Five Common Causes of Crane Failure

heavy lift ship
file photo

Published Jul 9, 2017 7:41 PM by Chris Dyson

Although each ship’s crane failure is unique, there are often similarities between them, right across the global shipping industry, such that many of the incidents could have been avoided.  

Based on Brookes Bell’s experience, the number of major on-vessel crane casualties would appear to be decreasing. However, the incidents that still occur can result in far-reaching consequences for shipowners, operators, stevedores and seafarers. These consequences not only include upfront damage costs, but also the impact of injury, or even death, as well as costs and time lost as a result of the crane being taken out of service while the incident is investigated and repairs are completed. 

There are numerous factors that can cause a failure, and it is essential to complete a best practice forensic investigation to identify the root cause of a ship’s crane failure. This investigation should involve mobilizing the right experts on site from the outset to ensure early evaluation and preservation of vital evidence that will, in turn, assist in the efficient conclusion of a crane failure dispute. 

Brookes Bell’s crane experts, supported by a multidisciplinary team including metallurgists, tribologists, naval architects, and other specialists, have investigated thousands of crane failures across the world. Notwithstanding the fact that each case is unique, Brookes Bell has identified a number of commonalities between incidents across the global shipping industry. Among the most common are:

1. Wires 

Wire failures are the most common cause of crane incidents. On a ship’s crane, wires can fail due to being overloaded, fatigued, having a pre-existing defect, or suffering from deterioration. This type of incident can cause serious damage, with hook loads, predominantly cargo, being dropped unexpectedly from height.

2. Slew Bearings 

If slew bearings are not properly specified for their required service use, monitored correctly, and looked after in service, then over a period of time, their failure can be catastrophic; ultimately resulting in the whole crane toppling over, with serious human and financial implications. 

3. Sheaves 

Sheaves must have their bearings greased on a regular basis. Remote greasing systems may fall into disrepair, meaning it becomes necessary to grease the bearings locally, often involving the use of rigging to climb up a crane and gain access to the relevant area. Once the maintenance becomes more difficult and time consuming, it is more likely that it will be neglected, in turn making a crane failure more likely. Sheave issues are likely to promote abnormal and accelerated wire wear.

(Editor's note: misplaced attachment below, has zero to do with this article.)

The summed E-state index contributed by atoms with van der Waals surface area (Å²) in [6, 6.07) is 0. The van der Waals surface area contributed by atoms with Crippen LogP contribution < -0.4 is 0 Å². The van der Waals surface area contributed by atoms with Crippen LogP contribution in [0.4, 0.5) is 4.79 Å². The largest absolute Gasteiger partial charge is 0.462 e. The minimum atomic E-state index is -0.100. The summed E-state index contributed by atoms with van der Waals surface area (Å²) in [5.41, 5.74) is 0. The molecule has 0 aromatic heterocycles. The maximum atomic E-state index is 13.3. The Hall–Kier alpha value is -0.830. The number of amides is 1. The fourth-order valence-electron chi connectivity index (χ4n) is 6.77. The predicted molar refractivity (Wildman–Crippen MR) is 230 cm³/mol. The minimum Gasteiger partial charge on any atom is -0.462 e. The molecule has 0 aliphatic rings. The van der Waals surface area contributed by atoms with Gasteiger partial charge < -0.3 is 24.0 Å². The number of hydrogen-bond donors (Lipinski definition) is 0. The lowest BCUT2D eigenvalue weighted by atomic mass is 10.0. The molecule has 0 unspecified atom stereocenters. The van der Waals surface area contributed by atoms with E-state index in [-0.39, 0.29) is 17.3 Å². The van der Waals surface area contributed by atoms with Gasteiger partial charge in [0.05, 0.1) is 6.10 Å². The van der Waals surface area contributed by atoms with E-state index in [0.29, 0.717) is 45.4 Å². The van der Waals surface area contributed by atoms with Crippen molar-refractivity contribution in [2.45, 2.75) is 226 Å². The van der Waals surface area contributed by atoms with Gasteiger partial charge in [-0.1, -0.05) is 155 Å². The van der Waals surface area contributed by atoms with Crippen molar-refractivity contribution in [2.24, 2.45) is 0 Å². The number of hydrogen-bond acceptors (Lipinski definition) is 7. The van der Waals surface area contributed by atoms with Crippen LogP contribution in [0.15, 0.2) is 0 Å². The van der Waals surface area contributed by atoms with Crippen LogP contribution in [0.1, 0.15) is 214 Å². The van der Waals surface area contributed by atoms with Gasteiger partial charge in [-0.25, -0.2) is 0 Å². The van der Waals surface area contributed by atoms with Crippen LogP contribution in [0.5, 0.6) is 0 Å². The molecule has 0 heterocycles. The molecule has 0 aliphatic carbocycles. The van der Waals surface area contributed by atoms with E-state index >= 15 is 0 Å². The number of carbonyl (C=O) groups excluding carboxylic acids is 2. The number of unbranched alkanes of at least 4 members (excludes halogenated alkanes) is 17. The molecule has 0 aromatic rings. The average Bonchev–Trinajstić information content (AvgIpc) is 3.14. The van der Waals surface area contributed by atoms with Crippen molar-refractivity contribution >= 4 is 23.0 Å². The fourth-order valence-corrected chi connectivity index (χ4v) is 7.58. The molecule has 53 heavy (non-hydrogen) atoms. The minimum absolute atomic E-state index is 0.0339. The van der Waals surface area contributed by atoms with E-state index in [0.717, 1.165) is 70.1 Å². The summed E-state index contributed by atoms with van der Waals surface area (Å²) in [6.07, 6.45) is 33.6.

4. Mishandling 

Mishandling a crane or swinging its load can cause damage including major structural collapse, with serious implications in worst-case scenarios. The actions of the crane operators, commonly stevedores, should be monitored, and controlled as necessary, by those on board.

5. Maintenance misconceptions

Manufacturers can describe a number of key crane components as ‘maintenance free’. However, Brookes Bell has investigated crane failures that have been caused by such components, which still require periodic overhaul.  Individuals have interpreted manufacturer’s guidelines and assumed that certain crane components do not require any maintenance over their entire lifecycle. 

Underlying issues

It is in the owners’ and operators’ best interests to mitigate the risk of crane failures. As the list above demonstrates, many of the most common causes of crane failure are avoidable. So why do incidents still occur? 

One answer is that cranes are often not given the priority that they deserve as highly complex pieces of machinery. It is easy to understand why this neglect occurs. Unlike a vessel’s main engine, which must be kept in full working order for the vessel to perform its role, a crane is only required at specific times, i.e. when loading or unloading cargo. Although cranes are not at use during a vessel’s voyage, their ropes and other elements can still be subject to degradation caused by the marine environment, which can eventually lead to failure.

Furthermore, owners’ and operators’ efforts to reduce costs, in the current difficult financial climate, can negatively impact on maintenance regimes and the pro-active periodic overhaul of critical machinery items.  


To minimize the risk of failures, ship owners and operators should follow a planned maintenance regime for the inspection and care of cranes, adhering to necessary requirements. 

Furthermore, in my personal opinion, a positive step forward would be the inspection of a ship’s crane by the manufacturer or a specialist crane service engineer on a five yearly basis. These inspections should be inclusive of the crane’s hydraulic pumps and motors. 

One suitable way for the crane operator to assess the internal condition of the hydraulic pumps and motors is via hydraulic oil analysis. This involves sending a sample of hydraulic oil to a shore based laboratory where it can be examined for contaminants and wear debris. If internal wear is suspected, shipowners can then take suitable measures to address the issue. 

Chris Dyson is a senior partner and marine engineer at Brookes Bell.

The opinions expressed herein are the author's and not necessarily those of The Maritime Executive.